Over the next year, we’ll be celebrating the 100th anniversary of women’s suffrage in the United States. Already, we’re marking important dates. 100 years ago on June 4th, Congress passed the 19th amendment, and July 2nd was the 100th anniversary of Iowa’s becoming the tenth state to ratify it. Women’s suffrage is one of the United States’ greatest and perhaps best remembered women’s movements. In the Iowa Women’s Archives latest reading room exhibit, we tip our “pussy hats” to the many times since suffrage that women in Iowa have protested for rights and respect as equal citizens of their county.
The small exhibit draws from four IWA collections, touches on several women’s rights issues and protests and opens the doors to many IWA collections!
You may recognize the pink “pussy hat” from the 2017 Women’s March. Women knitted these pink (or sometimes purple) hats to wear to the January protest during President Trump’s inauguration. Some estimates say that 4.1 million women participated in Women’s Marches around the world, including sister marches in Iowa! This is just one of four examples of pussy hats preserved at the Iowa Women’s Archives along with photographs and protest signs of women who marched in Iowa City, Des Moines, and Washington D.C.
Right below the hat is a Daily Iowan article by Iowa City activist, Barbara Davidson, about the 1979 Take Back the Night rally Iowa City. The women who rallied in College Park that night dreamed of a community where women could walk at night safe from fear and from sexual violence. Davidson said, “… women of Iowa City will have a chance to support each other in a move to reclaim the freedom that comes from being unafraid.” Take Back the Night rallies are still held around the country and in Iowa City. You can see more recent examples of Take Back the Night activism in the Miranda Welch papers.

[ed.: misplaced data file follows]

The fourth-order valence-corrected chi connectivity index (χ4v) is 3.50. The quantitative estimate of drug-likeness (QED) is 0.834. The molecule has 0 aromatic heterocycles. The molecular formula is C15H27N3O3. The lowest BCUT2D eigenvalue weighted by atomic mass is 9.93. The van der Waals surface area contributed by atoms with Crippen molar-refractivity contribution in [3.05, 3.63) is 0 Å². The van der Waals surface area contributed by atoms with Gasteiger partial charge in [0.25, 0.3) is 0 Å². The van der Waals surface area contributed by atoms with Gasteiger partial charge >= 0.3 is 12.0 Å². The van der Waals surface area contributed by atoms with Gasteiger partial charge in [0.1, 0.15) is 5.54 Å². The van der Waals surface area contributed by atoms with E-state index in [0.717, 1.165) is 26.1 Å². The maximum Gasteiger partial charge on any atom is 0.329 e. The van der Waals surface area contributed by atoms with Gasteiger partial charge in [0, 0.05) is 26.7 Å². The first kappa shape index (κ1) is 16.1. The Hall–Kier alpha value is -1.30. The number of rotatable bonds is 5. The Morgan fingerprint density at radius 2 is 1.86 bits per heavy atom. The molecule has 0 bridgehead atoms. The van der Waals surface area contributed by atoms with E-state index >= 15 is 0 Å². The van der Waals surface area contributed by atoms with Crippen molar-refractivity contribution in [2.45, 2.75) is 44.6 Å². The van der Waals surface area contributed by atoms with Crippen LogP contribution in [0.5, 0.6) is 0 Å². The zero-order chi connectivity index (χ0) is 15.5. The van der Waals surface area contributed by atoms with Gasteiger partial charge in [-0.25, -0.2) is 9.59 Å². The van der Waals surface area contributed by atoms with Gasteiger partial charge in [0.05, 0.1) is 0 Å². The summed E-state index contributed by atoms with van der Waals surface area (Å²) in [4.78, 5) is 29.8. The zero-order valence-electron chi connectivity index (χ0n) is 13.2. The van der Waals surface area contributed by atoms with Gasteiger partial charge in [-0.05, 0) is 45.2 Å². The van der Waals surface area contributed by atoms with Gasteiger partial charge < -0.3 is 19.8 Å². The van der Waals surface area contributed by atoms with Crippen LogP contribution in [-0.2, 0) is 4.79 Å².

In the back of the case, you can see a large photograph from the National Organization for Women (NOW) Dubuque Chapter records. This particular chapter, founded in 1973, spent a large portion of its efforts on passing the Equal Rights Amendment (ERA). The ERA states simply that, “Equality of rights under the law shall not be denied or abridged by the United States or by any State on account of sex.” In this photograph, you can see two young Iowans joining the campaign. Although Iowa ratified the ERA in 1972, it has struggled to pass a state ERA. State ERA legislation went to the ballot in 1980 and 1992 and lost both times. You can learn more about these campaigns in the Iowa ERA Coalition records, the Iowa Women Against the Equal Rights Amendment records, and the ERA Iowa 1992 records at the Iowa Women’s Archives.
Finally, the display features a sampling of political buttons from the Ruth Salzmann Becker papers. Becker was a nurse and community activist in Iowa City who was involved in the Johnson County Democratic Women’s Club. Becker’s papers have dozens of political buttons and this selection promotes some well known feminist topics such as the ERA and reproductive rights. For other political buttons, take a look at the Sarah Hanley papers and the Unbuttoning Feminism collection.
Does anything here peak your interest? You can see the display and any of the suggested collections during IWA’s open hours T – F 10 – 12 and 1 – 5.